The 5 leadership actions and exemplars or specific quotes taken from the narrative documents are presented in the table.
Action 1: Manage Change
Leaders of programs that achieved their planned innovations used many skills related to change management science and classic project management, shown in the bt2abox. A number of the programs faced significant unanticipated challenges with an ever-shifting environment. These included loss of financial support, anticipated and unexpected institutional changes, turnover of executives and faculty with loss of critical institutional memory, and a natural disaster. Successful leaders demonstrated the capacity to adapt to these environmental changes. For example, when lack of mature practice information systems presented a barrier to accessing data to manage change, successful programs altered the pace of projects and used different data sources. Other examples of adaptations include changing meeting structures to enhance communication and involve a broader input on decisions, and using retreats that involved sharing, learning, and reflecting, which led to increased shared responsibility for change. In their reports, successful leaders described the complexity of work involved with managing repeated changes to resident schedules. Several programs identified talented individuals with unique skills, such as process engineering, who helped meet the needs of residency and institutional stakeholders, while simultaneously orchestrating components of a new individualized curriculum. Leaders recognized the opportunity to build on initial successes and used this momentum to scale efforts up to achieve a greater impact. For example, 1 residency used its expertise in evidence-based medicine to focus on bringing evidence to the precepting during active patient care.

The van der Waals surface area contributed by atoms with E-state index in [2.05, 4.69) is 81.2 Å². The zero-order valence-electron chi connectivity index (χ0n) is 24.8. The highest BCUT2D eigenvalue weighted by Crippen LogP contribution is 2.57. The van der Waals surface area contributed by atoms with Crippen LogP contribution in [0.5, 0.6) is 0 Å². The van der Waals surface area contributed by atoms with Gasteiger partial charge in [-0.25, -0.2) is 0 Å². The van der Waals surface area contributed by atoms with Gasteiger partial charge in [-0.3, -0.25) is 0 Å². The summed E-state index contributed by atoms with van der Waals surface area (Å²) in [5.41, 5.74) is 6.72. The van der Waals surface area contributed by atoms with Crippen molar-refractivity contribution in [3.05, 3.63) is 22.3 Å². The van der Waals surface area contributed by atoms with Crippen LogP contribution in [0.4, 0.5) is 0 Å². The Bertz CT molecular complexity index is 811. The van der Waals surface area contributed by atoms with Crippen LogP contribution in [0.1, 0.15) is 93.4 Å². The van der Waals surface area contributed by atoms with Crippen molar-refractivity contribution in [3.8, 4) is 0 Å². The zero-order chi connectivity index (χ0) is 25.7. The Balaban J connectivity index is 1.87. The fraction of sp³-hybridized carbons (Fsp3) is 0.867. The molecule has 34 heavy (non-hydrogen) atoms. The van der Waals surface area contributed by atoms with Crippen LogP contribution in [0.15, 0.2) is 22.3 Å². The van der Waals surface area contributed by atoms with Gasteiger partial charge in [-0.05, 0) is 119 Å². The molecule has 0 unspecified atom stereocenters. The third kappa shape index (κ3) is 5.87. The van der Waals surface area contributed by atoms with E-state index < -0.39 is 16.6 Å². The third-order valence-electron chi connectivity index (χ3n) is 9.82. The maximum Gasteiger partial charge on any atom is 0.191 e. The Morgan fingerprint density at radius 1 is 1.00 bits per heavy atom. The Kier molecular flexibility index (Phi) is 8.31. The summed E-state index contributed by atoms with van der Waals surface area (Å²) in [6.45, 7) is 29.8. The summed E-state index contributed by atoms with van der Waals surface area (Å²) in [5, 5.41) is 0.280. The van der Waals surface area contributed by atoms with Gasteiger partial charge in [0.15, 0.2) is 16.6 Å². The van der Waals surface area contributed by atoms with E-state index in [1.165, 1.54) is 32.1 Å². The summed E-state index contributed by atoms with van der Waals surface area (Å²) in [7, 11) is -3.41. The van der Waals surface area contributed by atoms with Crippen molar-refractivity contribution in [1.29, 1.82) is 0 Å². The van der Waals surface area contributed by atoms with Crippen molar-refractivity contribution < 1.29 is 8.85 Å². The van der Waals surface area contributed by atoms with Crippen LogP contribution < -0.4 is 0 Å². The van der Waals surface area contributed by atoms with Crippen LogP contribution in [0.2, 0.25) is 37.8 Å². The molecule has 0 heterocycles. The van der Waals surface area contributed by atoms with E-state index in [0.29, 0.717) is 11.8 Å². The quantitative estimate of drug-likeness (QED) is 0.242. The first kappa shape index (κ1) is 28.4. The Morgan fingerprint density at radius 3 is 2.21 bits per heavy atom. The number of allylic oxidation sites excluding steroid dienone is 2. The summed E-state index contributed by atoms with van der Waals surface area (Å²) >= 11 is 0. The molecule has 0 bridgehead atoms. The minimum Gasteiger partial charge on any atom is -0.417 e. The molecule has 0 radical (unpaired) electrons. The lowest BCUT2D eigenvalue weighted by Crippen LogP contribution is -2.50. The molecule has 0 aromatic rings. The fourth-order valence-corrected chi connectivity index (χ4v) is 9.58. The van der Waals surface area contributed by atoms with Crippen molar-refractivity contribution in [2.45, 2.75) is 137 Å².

Effectively communicating the vision of a better future for the program
Articulating the value innovations added to stakeholders
Building effective relationships and high-functioning teams
Measuring, evaluating, and communicating progress
Having flexibility when undertaking course readjustments as needed
Action 2: Develop Financial Acumen
Leaders of successful programs demonstrated financial acumen related to the unique nature of graduate medical education, as well as general business finance. Effective leaders determined the financial worth of their programs and effectively communicated this and the value of the innovation to stakeholders. They also generated new financial resources to cover added expenses, and recognized that innovations required time for planning, implementation, and administrative coordination, while building these financial and time considerations into their budgets.
Action 3: Adapt Best Evidence Educational Strategies to the Local Environment
Leaders of successful innovations used knowledge of education science in the design and implementation of transformation processes, focusing on how innovative programmatic changes made sense from an educational perspective. It was not uncommon for leaders to find that many faculty members lacked core skills needed to practice and teach in rapidly evolving high-performance health care systems. Faculty also described the need for residents and faculty to become colearners. This leveling of roles between faculty and residents produced a learning community with multidirectional learning and enhanced education, without diminishing patient services. The requirement to balance service and education required careful consideration, with many innovations disrupting traditional service arrangements. A few programs had to scale back or modify innovative ambulatory educational experiences because their sponsoring institutions relied on residents to cover hospital services.